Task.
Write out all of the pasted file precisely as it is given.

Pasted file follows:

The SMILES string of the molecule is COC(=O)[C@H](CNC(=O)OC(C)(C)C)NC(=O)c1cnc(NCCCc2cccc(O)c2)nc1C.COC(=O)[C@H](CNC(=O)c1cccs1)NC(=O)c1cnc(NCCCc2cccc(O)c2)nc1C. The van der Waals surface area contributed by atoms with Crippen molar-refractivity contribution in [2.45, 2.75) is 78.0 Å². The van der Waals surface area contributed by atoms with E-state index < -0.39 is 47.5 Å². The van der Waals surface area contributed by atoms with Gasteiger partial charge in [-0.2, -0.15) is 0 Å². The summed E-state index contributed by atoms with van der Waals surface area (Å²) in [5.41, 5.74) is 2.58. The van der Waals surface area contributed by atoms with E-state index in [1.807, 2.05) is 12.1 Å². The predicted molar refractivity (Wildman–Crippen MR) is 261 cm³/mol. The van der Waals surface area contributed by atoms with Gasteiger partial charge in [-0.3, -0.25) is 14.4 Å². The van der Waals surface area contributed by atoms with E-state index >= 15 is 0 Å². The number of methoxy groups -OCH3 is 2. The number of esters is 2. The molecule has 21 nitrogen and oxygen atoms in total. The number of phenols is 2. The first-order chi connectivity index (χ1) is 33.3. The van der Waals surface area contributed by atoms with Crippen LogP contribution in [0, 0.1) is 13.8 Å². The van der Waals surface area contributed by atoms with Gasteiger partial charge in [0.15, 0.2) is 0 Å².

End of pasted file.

The SMILES string of the molecule is COC(=O)[C@H](CNC(=O)OC(C)(C)C)NC(=O)c1cnc(NCCCc2cccc(O)c2)nc1C.COC(=O)[C@H](CNC(=O)c1cccs1)NC(=O)c1cnc(NCCCc2cccc(O)c2)nc1C. The van der Waals surface area contributed by atoms with Crippen molar-refractivity contribution in [2.45, 2.75) is 78.0 Å². The van der Waals surface area contributed by atoms with E-state index < -0.39 is 47.5 Å². The van der Waals surface area contributed by atoms with Gasteiger partial charge in [-0.2, -0.15) is 0 Å². The summed E-state index contributed by atoms with van der Waals surface area (Å²) in [5.41, 5.74) is 2.58. The van der Waals surface area contributed by atoms with E-state index in [1.807, 2.05) is 12.1 Å². The predicted molar refractivity (Wildman–Crippen MR) is 261 cm³/mol. The van der Waals surface area contributed by atoms with Gasteiger partial charge in [-0.3, -0.25) is 14.4 Å². The van der Waals surface area contributed by atoms with E-state index >= 15 is 0 Å². The number of methoxy groups -OCH3 is 2. The number of esters is 2. The molecule has 21 nitrogen and oxygen atoms in total. The number of phenols is 2. The first-order chi connectivity index (χ1) is 33.3. The van der Waals surface area contributed by atoms with Crippen LogP contribution in [0, 0.1) is 13.8 Å². The van der Waals surface area contributed by atoms with Gasteiger partial charge in [0.15, 0.2) is 0 Å².